"The seed stage, and the areas we're focusing on, investment decisions are binary. You have conviction or you don’t. Putting a speculative value on a company is meaningless when all you have is the team. We don't have conviction to put speculative value on that company because we either believe this team can create something meaningful or not. Often, it can be uncertain if the company will even look the same in 18 months," Midha said.

"With most investors, they issue terms that place a value on the company. 'Invest, and my money is going to buy X percent. If we believe your company is worth $80 million, will give you $20 million, so we own 20%.' That fundamental assumption is speculative at that stage. We give them an uncapped note. There is no speculative price on the company; what you're getting is our money with conviction. Then, when you raise the next round, see what the company looks like from a revenue standpoint, and from your business model. You go to investors, and then our convertible notes may convert to equity at that price."

Working with founders in this way helps forge trust, he said, and shows that the firm believes in the company it is backing.

"We say, 'Here's some seed capital. We're not going to tell you how to run your company, because I don't think anyone knows how to yet.'"

A big part of this attitude comes from Midha's own experience trying to raise funding for his own startup when he was still in school. Born in India, he joined the firm as its youngest partner in late 2013, and before that, he led the Dorm Room Fund at Stanford.

Prior to that, when he was still a sophomore at Stanford, Midha founded his own enterprise software company.

"We tried to raise some seed money, and it was absolutely the worst experience. It took two months to schedule our first meeting, and we got a call an hour before that they canceled and the next appointment was a month away. That was the start of a long grueling process, where VCs would meet with us, and say, 'Here's how to build your company. You should drop out of school.' And we would say, 'We want to stay in school, and get the best people we know to work with us.' It was a terrible experience and we put the company on hold because we got tired of managing that and having a full course load."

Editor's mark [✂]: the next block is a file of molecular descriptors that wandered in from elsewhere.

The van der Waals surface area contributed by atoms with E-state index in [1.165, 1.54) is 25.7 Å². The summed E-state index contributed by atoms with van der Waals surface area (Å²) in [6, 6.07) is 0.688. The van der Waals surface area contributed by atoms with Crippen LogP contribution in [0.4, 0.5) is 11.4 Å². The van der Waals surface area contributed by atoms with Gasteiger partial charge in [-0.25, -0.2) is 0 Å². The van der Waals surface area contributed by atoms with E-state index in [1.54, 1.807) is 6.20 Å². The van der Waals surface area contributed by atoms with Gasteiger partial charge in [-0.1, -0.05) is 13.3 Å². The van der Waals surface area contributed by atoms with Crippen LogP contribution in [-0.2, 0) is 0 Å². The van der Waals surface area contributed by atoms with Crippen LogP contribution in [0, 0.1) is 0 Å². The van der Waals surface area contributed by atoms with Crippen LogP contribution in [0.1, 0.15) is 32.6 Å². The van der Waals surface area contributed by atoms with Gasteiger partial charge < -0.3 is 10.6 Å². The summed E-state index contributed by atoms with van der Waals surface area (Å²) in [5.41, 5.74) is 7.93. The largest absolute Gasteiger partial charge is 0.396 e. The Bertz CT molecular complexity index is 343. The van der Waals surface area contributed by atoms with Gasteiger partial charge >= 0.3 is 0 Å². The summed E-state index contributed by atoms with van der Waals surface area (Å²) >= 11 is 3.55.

Midha then met Phin Barnes of First Round Capital, who got him to become part of Dorm Room fund, given his experience as a student founder. He then met Mike Abbot, General Partner at KPCB, while trying to get him to be a mentor for Dorm Room Fund, but who wound up giving Midha the chance to come work at his firm.

Now Midha has the chance to give other young founders the opposite experience of what happened to him.

"The whole point, and what gets all of us up in the morning, is the primary question, 'If we were going out and raising capital, what would we want from our investors?' We have a white board, with the saying 'What is the founder's UX (user experience)?' We think of the founders as users of our product," he told me.

"I don’t know why more VCs don’t think of it this way. Founders ask, 'Why should we go with you as a partner?' But we have to think about own product as something that customers should have a beautiful experience with. All of the decisions we make, we need to answer the question, 'Is the founder having a beautiful experience?'"

About the fund

The size of the fund seems to somewhat flexible. In general, over the next 12 months, KPCB Edge will invest in around 20 companies, giving each one between $50,000 and $200,000.

There will also some set aside for follow-on, meaning if a company needs a little more capital than the rest, say another $100,000 to $150,000, though the fund will not be investing in any later stages. The fund has been meeting with companies for last 2 months, and has already invested in four of them, though none of those investments have been made public so far.

There are also two other partners running Edge: Engineering Partner Roneil Rumburg, who came to the firm from Bitcoin payments company Backslash; and Product Partner Ruby Lee, who previously worked at Google, where she helped launch Project Fi.

Rumburg and Lee both have equal say on what companies are invested in, Midha told me.

"When a company comes in, that means they are meeting people with different skill sets. We come at it from a tech, product and financing standpoint," he said.

"My training is in biomedical informatics and I try to help where large amounts of data are involved. Roneil ran a Bitcoin company, so if a blockchain company comes in we have someone who worked with that stack not that long ago, and knows what its like. There are not too many other VCs you could meet with that have that experience. And Ruby, worked on the Chrome team and on Project Fi, which is a new telecom carrier service, which is challenging big players in the space. Not many other VCs can say they recently worked on something like that either